Remembering Lenny Monti's Restaurant

Sep 25, 2018

Much has been written about Monti's La Casa Vieja, one of the oldest and most famous restaurants in all of Phoenix. But much less attention has been given to the second Monti's location in North Phoenix - one that has nearly been forgotten to history. Today, I hope to tell that story.

The Hayden House
It was 1873 when Charles Trumbull Hayden, a businessman and one of the earliest settlers of Tempe, built an adobe hacienda for his family, located directly across the street from his flour mill. Other websites document the history of the building with much greater detail than I can, but over the years it underwent a number of expansions and served as a boarding house, private residence, and a restaurant. In 1924, the house was restored to its original appearance.

Monti's La Casa Vieja
In 1947, Leonard F. Monti, a World War II veteran, moved to Chandler and opened a restaurant called Monti's Grill. In 1954, he bought Hayden's adobe house and opened Monti's La Casa Vieja ("The Old House") in 1956.

Monti's La Casa Vieja restaurant in Tempe operated for 58 years before closing in 2014.
The restaurant was famous for its Western decor and art collection and was popular for many years - serving up steaks, prime rib, seafood, and other dishes. Later additions brought the property to 20,769 square feet, creating an unusual interior layout that was a labyrinth of more than a dozen connected rooms.

Leonard Monti passed the family business down to his son Michael Monti in 1993, and sadly the founder "Lenny" as he was often called passed away in 1997 at 85 years old. The restaurant is recognized as one of the oldest structures in the Salt River Valley, and the oldest continuously occupied structure in Tempe. It was added to the National Register of Historic Places in 1984 and the Tempe Historic Property Register in 2000.

End of an Era
After 58 years, Michael Monti announced in 2014 that the restaurant's rising costs of operation had forced him to sell the property. The famous Monti's La Casa Vieja closed in late 2014 after 58 years of service. The building and its 2.5 acres of land were sold to a Colorado based developer, Hensel Phelps, who planned to build a new mixed-use office/retail development called One Hundred Mill. The later additions to the Hayden House were demolished, but the original adobe structure was preserved and was intended for use as a restaurant.

At the time of writing in late 2018, no construction has taken place and the developer had agreed to sell the building back to the City of Tempe as well as invest in renovations and improvements to the 145 year old structure, and reimburse the city for property tax breaks that were given as an incentive.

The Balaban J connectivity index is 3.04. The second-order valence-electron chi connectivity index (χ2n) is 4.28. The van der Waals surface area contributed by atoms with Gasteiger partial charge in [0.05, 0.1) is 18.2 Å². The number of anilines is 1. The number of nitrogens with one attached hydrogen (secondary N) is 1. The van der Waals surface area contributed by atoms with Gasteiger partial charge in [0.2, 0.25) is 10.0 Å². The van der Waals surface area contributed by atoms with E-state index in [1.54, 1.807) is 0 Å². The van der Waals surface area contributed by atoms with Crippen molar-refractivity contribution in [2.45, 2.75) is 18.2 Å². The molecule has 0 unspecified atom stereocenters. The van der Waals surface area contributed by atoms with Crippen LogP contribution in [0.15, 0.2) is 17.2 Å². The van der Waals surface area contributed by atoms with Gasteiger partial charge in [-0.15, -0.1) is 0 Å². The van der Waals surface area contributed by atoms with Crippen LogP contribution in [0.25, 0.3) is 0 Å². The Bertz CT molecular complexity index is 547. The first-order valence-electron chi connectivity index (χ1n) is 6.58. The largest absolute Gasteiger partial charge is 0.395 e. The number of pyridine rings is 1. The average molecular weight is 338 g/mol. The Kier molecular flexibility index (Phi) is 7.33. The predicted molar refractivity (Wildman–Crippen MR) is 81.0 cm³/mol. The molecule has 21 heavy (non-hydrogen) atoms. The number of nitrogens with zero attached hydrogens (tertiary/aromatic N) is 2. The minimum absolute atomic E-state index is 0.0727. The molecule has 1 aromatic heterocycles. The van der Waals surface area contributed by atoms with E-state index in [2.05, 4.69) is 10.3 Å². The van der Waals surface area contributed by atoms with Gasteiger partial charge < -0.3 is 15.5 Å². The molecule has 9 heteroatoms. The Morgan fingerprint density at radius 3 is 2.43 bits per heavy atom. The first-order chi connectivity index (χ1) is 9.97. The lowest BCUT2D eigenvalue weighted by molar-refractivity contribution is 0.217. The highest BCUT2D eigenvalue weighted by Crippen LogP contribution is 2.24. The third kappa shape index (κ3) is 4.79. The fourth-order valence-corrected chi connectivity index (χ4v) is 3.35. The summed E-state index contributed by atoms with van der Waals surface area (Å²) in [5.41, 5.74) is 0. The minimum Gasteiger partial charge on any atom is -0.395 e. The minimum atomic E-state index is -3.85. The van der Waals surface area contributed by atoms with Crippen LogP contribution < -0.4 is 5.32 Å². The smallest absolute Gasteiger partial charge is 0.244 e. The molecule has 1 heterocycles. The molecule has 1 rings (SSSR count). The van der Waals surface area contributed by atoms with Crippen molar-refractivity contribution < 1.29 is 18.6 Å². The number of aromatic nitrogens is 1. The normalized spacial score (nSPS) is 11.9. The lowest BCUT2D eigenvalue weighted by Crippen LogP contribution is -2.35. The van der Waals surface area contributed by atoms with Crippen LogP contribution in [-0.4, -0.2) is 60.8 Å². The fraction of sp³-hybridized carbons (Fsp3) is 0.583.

Lenny Monti's House of Steaks
Lenny Monti's House of Steaks - Phoenix
Not much is known about the history of Lenny Monti's second location in North Phoenix. The restaurant was formerly located at 12025 N 19th Ave. (near 19th Ave. and Cactus Rd.) at the base of Shaw Butte mountain.

Historical aerial imagery shows a building in that location in the Spring of 1976.

The November 19, 1981 issue of the Arizona Republic carried this ad for Monti's:
Lenny & his family invite you to celebrate Thanksgiving Day. Complete turkey dinner $25 w/all the trimmings plus dessert. Children's portions only $3.00. We will be serving from our regular menu also. For Thanksgiving reservations call 997-5844. 12025 N 19th Ave Phoenix. 19th Ave and Cactus.

A later advertisement from May 22, 1998 featured a section of "North Phoenix Community Cuisine" with the following advertisement for Monti's:

LENNY MONTI'S RESTAURANT 12025 N. 19th Ave. - 997-5844 Upholding a nearly 50 year tradition isn't easy, but Leonard Monti, Jr., son Mario and daughter, Gina continue to serve Phoenix at 19th Avenue and Cactus with the same excellence in food and warm ambiance that his parents began back in 1947. Original artwork along with native American art and jewelry are showcased in an elegant western decor; a perfect compliment to Lenny Monti's famous steaks, prime rib and mouth watering seafood. An outdoor dining area surrounds a fountain in the courtyard. Enjoy your next lunch, dinner or banquet at Lenny Monti's 19th Avenue and Cactus location, and you'll see why the Monti family tradition of good food, generous portions and good prices are a legend in the valley! One of the long-time regulars put it: "Lenny Monti knows how to treat a steak and a customer". Lenny Monti's is open seven days a week Sunday thru Thursday 11AM to 10PM and Friday. Saturday 11AM to 11PM. Weekend reservations are suggested. 

The building was in place until April 2005, and was torn down by early 2006. It is not known if it operated as Lenny Monti's the entire time. In 2016, a discount retail store called Family Dollar was built on part of the site formerly occupied by Lenny Monti's. All that remains of the restaurant is the sign at the corner of the parking lot: